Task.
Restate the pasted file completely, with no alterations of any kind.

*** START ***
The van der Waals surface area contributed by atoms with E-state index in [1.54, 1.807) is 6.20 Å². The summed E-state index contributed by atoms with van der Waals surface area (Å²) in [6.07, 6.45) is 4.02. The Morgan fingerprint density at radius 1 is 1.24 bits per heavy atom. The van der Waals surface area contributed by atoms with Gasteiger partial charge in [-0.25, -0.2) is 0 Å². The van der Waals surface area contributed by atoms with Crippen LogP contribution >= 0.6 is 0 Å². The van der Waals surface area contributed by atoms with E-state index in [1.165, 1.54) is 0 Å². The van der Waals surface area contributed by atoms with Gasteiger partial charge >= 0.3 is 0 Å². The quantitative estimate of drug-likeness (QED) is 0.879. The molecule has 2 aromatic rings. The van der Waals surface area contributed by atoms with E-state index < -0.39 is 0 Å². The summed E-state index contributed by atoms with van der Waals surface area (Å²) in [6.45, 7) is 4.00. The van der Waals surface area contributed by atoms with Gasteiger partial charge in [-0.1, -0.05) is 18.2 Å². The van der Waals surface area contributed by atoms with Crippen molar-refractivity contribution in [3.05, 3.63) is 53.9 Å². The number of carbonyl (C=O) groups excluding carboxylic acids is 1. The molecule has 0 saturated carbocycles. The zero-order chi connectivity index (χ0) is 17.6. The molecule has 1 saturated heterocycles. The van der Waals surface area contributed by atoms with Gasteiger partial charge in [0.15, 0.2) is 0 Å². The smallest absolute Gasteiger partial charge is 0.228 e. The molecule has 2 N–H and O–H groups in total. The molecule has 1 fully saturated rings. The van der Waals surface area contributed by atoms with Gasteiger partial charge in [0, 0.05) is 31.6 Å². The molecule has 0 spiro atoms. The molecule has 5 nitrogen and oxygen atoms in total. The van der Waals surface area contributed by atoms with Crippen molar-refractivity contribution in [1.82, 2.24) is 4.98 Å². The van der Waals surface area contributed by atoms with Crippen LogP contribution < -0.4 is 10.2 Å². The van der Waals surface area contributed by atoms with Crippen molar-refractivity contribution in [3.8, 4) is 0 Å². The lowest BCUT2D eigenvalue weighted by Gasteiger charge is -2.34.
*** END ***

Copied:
The van der Waals surface area contributed by atoms with E-state index in [1.54, 1.807) is 6.20 Å². The summed E-state index contributed by atoms with van der Waals surface area (Å²) in [6.07, 6.45) is 4.02. The Morgan fingerprint density at radius 1 is 1.24 bits per heavy atom. The van der Waals surface area contributed by atoms with Gasteiger partial charge in [-0.25, -0.2) is 0 Å². The van der Waals surface area contributed by atoms with Crippen LogP contribution >= 0.6 is 0 Å². The van der Waals surface area contributed by atoms with E-state index in [1.165, 1.54) is 0 Å². The van der Waals surface area contributed by atoms with Gasteiger partial charge >= 0.3 is 0 Å². The quantitative estimate of drug-likeness (QED) is 0.879. The molecule has 2 aromatic rings. The van der Waals surface area contributed by atoms with E-state index < -0.39 is 0 Å². The summed E-state index contributed by atoms with van der Waals surface area (Å²) in [6.45, 7) is 4.00. The van der Waals surface area contributed by atoms with Gasteiger partial charge in [-0.1, -0.05) is 18.2 Å². The van der Waals surface area contributed by atoms with Crippen molar-refractivity contribution in [3.05, 3.63) is 53.9 Å². The number of carbonyl (C=O) groups excluding carboxylic acids is 1. The molecule has 0 saturated carbocycles. The zero-order chi connectivity index (χ0) is 17.6. The molecule has 1 saturated heterocycles. The van der Waals surface area contributed by atoms with Gasteiger partial charge in [0.15, 0.2) is 0 Å². The smallest absolute Gasteiger partial charge is 0.228 e. The molecule has 2 N–H and O–H groups in total. The molecule has 1 fully saturated rings. The van der Waals surface area contributed by atoms with Gasteiger partial charge in [0, 0.05) is 31.6 Å². The molecule has 0 spiro atoms. The molecule has 5 nitrogen and oxygen atoms in total. The van der Waals surface area contributed by atoms with Crippen molar-refractivity contribution in [1.82, 2.24) is 4.98 Å². The van der Waals surface area contributed by atoms with Crippen LogP contribution < -0.4 is 10.2 Å². The van der Waals surface area contributed by atoms with Crippen molar-refractivity contribution in [3.8, 4) is 0 Å². The lowest BCUT2D eigenvalue weighted by Gasteiger charge is -2.34.